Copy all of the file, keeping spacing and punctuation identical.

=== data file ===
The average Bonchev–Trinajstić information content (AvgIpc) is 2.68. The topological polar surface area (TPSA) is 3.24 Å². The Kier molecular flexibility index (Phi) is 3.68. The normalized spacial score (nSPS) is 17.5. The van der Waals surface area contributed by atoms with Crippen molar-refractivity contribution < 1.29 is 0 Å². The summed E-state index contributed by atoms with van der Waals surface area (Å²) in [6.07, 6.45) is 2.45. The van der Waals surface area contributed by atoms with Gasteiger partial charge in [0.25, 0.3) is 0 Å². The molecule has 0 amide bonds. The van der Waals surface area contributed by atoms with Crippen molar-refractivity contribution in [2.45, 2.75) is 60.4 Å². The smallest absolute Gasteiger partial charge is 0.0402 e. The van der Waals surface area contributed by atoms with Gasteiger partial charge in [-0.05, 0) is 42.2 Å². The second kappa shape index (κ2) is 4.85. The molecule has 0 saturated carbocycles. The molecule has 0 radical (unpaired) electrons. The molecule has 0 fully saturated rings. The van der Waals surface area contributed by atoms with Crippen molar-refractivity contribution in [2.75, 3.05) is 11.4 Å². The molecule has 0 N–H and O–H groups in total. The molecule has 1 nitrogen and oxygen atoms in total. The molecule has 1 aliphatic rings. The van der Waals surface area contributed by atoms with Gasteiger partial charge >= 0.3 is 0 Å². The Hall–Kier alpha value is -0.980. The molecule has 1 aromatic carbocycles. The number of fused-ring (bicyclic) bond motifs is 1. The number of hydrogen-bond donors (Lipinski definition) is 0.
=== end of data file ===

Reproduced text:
The average Bonchev–Trinajstić information content (AvgIpc) is 2.68. The topological polar surface area (TPSA) is 3.24 Å². The Kier molecular flexibility index (Phi) is 3.68. The normalized spacial score (nSPS) is 17.5. The van der Waals surface area contributed by atoms with Crippen molar-refractivity contribution < 1.29 is 0 Å². The summed E-state index contributed by atoms with van der Waals surface area (Å²) in [6.07, 6.45) is 2.45. The van der Waals surface area contributed by atoms with Gasteiger partial charge in [0.25, 0.3) is 0 Å². The molecule has 0 amide bonds. The van der Waals surface area contributed by atoms with Crippen molar-refractivity contribution in [2.45, 2.75) is 60.4 Å². The smallest absolute Gasteiger partial charge is 0.0402 e. The van der Waals surface area contributed by atoms with Gasteiger partial charge in [-0.05, 0) is 42.2 Å². The second kappa shape index (κ2) is 4.85. The molecule has 0 saturated carbocycles. The molecule has 0 radical (unpaired) electrons. The molecule has 0 fully saturated rings. The van der Waals surface area contributed by atoms with Crippen molar-refractivity contribution in [2.75, 3.05) is 11.4 Å². The molecule has 0 N–H and O–H groups in total. The molecule has 1 nitrogen and oxygen atoms in total. The molecule has 1 aliphatic rings. The van der Waals surface area contributed by atoms with Gasteiger partial charge >= 0.3 is 0 Å². The Hall–Kier alpha value is -0.980. The molecule has 1 aromatic carbocycles. The number of fused-ring (bicyclic) bond motifs is 1. The number of hydrogen-bond donors (Lipinski definition) is 0.